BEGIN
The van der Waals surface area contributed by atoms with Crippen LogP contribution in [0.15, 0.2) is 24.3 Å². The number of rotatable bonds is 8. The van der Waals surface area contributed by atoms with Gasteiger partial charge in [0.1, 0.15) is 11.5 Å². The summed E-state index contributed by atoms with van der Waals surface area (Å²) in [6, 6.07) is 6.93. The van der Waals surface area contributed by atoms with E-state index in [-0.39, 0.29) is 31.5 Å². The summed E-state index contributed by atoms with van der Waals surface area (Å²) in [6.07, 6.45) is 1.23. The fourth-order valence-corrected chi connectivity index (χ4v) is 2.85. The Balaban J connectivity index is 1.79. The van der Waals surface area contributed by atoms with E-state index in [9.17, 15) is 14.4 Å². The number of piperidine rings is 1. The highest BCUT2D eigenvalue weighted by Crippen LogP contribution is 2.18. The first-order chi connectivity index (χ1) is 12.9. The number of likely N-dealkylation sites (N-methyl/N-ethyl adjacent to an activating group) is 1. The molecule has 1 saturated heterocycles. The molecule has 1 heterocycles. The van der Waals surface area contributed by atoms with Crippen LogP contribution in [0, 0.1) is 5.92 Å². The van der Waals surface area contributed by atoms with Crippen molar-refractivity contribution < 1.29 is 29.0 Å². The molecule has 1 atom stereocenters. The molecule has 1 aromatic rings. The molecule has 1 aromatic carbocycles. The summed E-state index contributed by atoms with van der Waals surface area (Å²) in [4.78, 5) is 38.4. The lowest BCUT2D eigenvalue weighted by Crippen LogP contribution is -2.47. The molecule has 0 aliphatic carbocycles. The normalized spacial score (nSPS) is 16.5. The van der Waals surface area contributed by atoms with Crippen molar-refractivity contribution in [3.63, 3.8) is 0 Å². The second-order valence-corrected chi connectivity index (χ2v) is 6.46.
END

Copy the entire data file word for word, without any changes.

The van der Waals surface area contributed by atoms with Crippen LogP contribution in [0.15, 0.2) is 24.3 Å². The number of rotatable bonds is 8. The van der Waals surface area contributed by atoms with Gasteiger partial charge in [0.1, 0.15) is 11.5 Å². The summed E-state index contributed by atoms with van der Waals surface area (Å²) in [6, 6.07) is 6.93. The van der Waals surface area contributed by atoms with E-state index in [-0.39, 0.29) is 31.5 Å². The summed E-state index contributed by atoms with van der Waals surface area (Å²) in [6.07, 6.45) is 1.23. The fourth-order valence-corrected chi connectivity index (χ4v) is 2.85. The Balaban J connectivity index is 1.79. The van der Waals surface area contributed by atoms with E-state index in [9.17, 15) is 14.4 Å². The number of piperidine rings is 1. The highest BCUT2D eigenvalue weighted by Crippen LogP contribution is 2.18. The first-order chi connectivity index (χ1) is 12.9. The number of likely N-dealkylation sites (N-methyl/N-ethyl adjacent to an activating group) is 1. The molecule has 1 saturated heterocycles. The molecule has 1 heterocycles. The van der Waals surface area contributed by atoms with Crippen LogP contribution in [0, 0.1) is 5.92 Å². The van der Waals surface area contributed by atoms with Crippen molar-refractivity contribution < 1.29 is 29.0 Å². The molecule has 1 atom stereocenters. The molecule has 1 aromatic rings. The molecule has 1 aromatic carbocycles. The summed E-state index contributed by atoms with van der Waals surface area (Å²) in [4.78, 5) is 38.4. The lowest BCUT2D eigenvalue weighted by Crippen LogP contribution is -2.47. The molecule has 0 aliphatic carbocycles. The normalized spacial score (nSPS) is 16.5. The van der Waals surface area contributed by atoms with Crippen molar-refractivity contribution in [3.63, 3.8) is 0 Å². The second-order valence-corrected chi connectivity index (χ2v) is 6.46.